“I heard V1 for the first time in 2014 and was surprised how close in sound Gibraltar and V1 actually were,” resumes Gibraltar guitarist Tony Miles. “Obviously there were differences because of the different line-ups but not significantly so. I think this is why Dennis had been interested in joining Gibraltar in the first place, because we were all more or less on the same wavelength.”
Gibraltar was in existence between1978 and 1981, with a brief reformation in 1984. Tony Miles: “Gibraltar did indeed reform (with drummer Dave ‘Spanner’ Manning) in 1984 for a number of charity gigs and also a Hell’s Angel wedding. For the reunion we had changed the name of the band to ‘Gang Show’. For the same wedding gig Barry ‘Thunderstick’ Purkis also played on the same bill with his band. I have continued to play in numerous bands over the years, previously playing along guys such as Terry Lee Miall (ex-Adam And The Ants), Francis Haines (Tubeway Army, The Hollies) and Colin Peel (ex-Praying Mantis) to name a few. I’ve also played guitar for theatrical companies and contributed to a score for the movie »Gnaw: Food of the Gods II«… probably one of the worst films ever made! Along with the other guys in the band, I never thought that Gibraltar would ever reform, so the new interest from Iron Maiden fans and others from around the world has been quite a nice surprise for us.”
With »The Spaceward Super Sessions« High Roller Records compiles the demos of V1 and Gibraltar on one mini-album. Tony Miles explains how the initial contact happened: “The High Roller connection came about through an unexpected source. I was contacted out of the blue by a Canadian Iron Maiden fan who had seen the Gibraltar YouTube video for ‘You Drive Me Crazy’ and suggested that High Roller might be interested in all or some of the demo tracks. High Roller then e-mailed me and asked what material was available. By this time I had already re-established contact with Dennis so was able to offer both, Gibraltar and V1 recordings, to them. We’re all surprised and delighted that there should be any interest in a couple of minor bands that recorded low-cost demos over 30 years ago. We realize that there is some interest due to the Iron Maiden connection for Dennis but much more than we had expected. This renewed interest has inspired us to reform as ‘GibraltarV1’ and produce new, updated versions of the demo songs and also much original material that was never recorded, only played live.”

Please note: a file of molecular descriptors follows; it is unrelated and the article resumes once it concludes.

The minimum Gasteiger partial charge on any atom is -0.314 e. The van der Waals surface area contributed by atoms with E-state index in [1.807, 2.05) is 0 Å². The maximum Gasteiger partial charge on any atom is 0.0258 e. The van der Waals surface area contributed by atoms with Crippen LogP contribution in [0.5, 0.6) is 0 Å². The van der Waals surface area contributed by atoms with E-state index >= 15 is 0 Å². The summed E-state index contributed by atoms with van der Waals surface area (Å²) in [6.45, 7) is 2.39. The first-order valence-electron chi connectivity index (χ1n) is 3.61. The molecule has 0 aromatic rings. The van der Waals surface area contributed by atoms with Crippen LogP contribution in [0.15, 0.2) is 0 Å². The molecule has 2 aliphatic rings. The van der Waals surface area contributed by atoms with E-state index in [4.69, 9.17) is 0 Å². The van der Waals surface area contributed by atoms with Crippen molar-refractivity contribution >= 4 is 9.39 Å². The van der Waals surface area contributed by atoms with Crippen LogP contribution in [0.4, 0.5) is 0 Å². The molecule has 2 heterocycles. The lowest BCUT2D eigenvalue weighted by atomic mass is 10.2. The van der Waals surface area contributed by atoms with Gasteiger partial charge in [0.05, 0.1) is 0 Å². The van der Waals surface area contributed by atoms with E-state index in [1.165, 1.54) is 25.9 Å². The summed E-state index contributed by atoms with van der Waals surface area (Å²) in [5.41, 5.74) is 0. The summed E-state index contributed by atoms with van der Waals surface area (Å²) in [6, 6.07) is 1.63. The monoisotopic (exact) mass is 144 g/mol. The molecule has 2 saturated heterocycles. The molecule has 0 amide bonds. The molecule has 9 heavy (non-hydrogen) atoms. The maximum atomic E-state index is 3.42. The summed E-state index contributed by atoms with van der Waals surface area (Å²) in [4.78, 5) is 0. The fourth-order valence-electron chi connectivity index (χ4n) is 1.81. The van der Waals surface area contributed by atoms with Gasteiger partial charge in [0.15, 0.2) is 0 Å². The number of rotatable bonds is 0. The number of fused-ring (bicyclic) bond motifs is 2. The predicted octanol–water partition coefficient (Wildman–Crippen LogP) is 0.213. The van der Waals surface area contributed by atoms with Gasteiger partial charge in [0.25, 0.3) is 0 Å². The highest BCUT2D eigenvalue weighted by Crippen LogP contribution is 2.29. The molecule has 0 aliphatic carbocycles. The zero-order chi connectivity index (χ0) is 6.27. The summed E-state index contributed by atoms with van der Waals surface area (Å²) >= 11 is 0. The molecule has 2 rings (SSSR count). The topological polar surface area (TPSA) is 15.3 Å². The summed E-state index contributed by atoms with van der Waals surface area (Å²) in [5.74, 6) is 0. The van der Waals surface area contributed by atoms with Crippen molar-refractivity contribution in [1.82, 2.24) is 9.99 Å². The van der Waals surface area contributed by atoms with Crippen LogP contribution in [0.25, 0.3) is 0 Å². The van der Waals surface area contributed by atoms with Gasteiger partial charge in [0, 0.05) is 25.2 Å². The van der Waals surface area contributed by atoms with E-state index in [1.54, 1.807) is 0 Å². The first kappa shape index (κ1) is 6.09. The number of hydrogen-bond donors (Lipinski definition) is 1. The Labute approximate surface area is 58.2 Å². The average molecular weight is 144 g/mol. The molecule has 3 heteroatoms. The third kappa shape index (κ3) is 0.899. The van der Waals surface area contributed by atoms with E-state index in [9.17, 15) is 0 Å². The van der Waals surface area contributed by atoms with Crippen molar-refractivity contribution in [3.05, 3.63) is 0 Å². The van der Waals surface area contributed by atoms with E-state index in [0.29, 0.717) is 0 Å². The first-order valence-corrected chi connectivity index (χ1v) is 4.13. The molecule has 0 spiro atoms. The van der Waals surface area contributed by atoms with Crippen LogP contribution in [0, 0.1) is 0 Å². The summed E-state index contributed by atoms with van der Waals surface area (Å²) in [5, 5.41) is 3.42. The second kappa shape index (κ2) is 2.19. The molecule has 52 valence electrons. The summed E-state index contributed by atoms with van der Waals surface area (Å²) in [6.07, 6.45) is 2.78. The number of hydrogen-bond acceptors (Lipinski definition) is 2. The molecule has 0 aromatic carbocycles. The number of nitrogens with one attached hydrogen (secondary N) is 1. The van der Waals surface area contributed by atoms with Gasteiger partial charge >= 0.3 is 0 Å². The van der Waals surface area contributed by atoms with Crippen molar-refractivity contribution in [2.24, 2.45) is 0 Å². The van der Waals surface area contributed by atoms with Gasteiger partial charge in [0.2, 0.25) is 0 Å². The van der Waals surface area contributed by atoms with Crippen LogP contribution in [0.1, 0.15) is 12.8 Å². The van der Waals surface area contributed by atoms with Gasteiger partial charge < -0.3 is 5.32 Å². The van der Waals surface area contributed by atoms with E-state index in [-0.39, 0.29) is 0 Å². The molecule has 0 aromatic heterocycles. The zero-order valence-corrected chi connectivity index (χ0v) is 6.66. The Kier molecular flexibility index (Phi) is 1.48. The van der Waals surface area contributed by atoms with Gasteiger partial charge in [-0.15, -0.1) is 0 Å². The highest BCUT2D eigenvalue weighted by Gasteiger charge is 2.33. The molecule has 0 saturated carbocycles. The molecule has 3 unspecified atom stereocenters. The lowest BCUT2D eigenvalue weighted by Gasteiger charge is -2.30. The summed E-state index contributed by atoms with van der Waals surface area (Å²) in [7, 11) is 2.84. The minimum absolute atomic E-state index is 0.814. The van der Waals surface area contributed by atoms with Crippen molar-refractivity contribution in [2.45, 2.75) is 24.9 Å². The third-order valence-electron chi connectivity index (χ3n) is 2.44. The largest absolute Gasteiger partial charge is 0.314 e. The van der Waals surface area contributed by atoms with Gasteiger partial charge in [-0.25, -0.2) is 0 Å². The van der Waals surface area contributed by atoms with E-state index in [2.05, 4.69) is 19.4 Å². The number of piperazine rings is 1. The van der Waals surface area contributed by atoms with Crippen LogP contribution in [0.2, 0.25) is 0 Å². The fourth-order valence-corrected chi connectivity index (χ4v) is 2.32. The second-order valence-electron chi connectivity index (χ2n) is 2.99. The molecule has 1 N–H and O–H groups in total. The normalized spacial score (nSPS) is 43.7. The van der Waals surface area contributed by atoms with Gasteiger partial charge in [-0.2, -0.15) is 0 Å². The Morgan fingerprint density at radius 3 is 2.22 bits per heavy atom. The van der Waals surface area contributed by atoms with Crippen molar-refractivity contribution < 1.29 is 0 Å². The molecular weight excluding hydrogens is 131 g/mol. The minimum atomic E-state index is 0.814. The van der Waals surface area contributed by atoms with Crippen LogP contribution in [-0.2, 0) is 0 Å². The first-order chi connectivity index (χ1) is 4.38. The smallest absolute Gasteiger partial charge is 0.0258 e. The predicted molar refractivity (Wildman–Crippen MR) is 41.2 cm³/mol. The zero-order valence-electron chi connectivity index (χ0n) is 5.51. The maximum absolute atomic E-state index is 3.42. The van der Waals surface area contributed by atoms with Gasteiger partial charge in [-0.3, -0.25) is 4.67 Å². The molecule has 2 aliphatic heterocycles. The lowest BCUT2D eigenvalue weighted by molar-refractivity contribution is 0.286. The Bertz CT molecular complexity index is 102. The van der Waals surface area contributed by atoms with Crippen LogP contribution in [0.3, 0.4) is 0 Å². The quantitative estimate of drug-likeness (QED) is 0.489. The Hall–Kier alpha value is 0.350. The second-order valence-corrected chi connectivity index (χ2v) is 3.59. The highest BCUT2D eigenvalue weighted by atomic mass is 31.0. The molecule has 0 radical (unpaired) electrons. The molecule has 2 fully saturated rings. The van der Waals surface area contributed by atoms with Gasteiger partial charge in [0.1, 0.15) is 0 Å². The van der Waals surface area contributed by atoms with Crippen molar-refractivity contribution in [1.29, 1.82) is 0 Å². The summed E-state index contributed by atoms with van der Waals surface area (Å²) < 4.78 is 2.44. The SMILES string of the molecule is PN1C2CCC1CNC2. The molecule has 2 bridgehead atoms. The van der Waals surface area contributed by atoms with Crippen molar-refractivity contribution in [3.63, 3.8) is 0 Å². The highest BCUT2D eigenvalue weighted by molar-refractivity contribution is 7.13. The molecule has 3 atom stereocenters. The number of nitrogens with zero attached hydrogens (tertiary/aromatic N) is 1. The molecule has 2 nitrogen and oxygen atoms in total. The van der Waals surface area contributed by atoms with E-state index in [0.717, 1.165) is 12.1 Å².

As mentioned, Tony Miles and Dennis Wilcock are at the moment putting together a new version of Gibraltar. Dennis has some more details: “When people will see the new Gibraltar, they will see that we’re a party band, we’re a fun band. The people don’t have to adore us, we’re not there for crowd adoration. We are something for them to join in with. We always were! Back in the day, Gibraltar always had a very big following of Hell’s Angels, I don’t know why. I couldn’t tell you why – we didn’t have motorbikes. V1 was a bit more musical. With Gibraltar, which was an extension of V1, we went back to the stage props, to the theatrics. I always had a pull on the audience. I would always attack ‘em, that’s the word. Not attack ‘em badly, but attack ‘em nicely, in such a way that there were becoming part of what we were doing. That seemed to work. With the new Gibraltar we will possibly do ‘Prowler’ with my original lyrics. I played this song live with Iron Maiden in 1977. We think we could re-launch ‘Prowler’ with the new band. I have been told by the Iron Maiden family, by the fans, that they would welcome my version of ‘Iron Maiden’, of ‘Prowler’, of ‘Charlotte The Harlot’, of ‘Transylvania’, whatever. They were all on Maiden’s setlist in 1977 when I was in the band.”
“None of us were trying to consciously emulate any other band or specific genre, such as NWOBHM or punk, at the time,” concludes Tony Miles. “From my point of view Gibraltar had been inspired by British rock bands such as Deep Purple, Humble Pie, Lone Star and the lesser-known Hustler. Both Dennis and Micky had brought their own influences, such The Tubes, Alice Cooper, ZZ Top and countless others. Around 1980, there were many, many heavy metal bands on the scene who all seemed to copy each other and we were keen to not follow the same path, i.e. be like sheep. So our gigs tended to be colourful but hard hitting, quite different to the darker NWOBHM approach. We used a lot of audience participation and humour as part of our stage act. You could say every gig was like a party where there was no difference between the band and the audience, we were all contributing to just having a good time. Even though we used to joke with the audience, the music itself was serious and we played as hard as we partied. We want to bring back that same feel to whatever we do in the future.”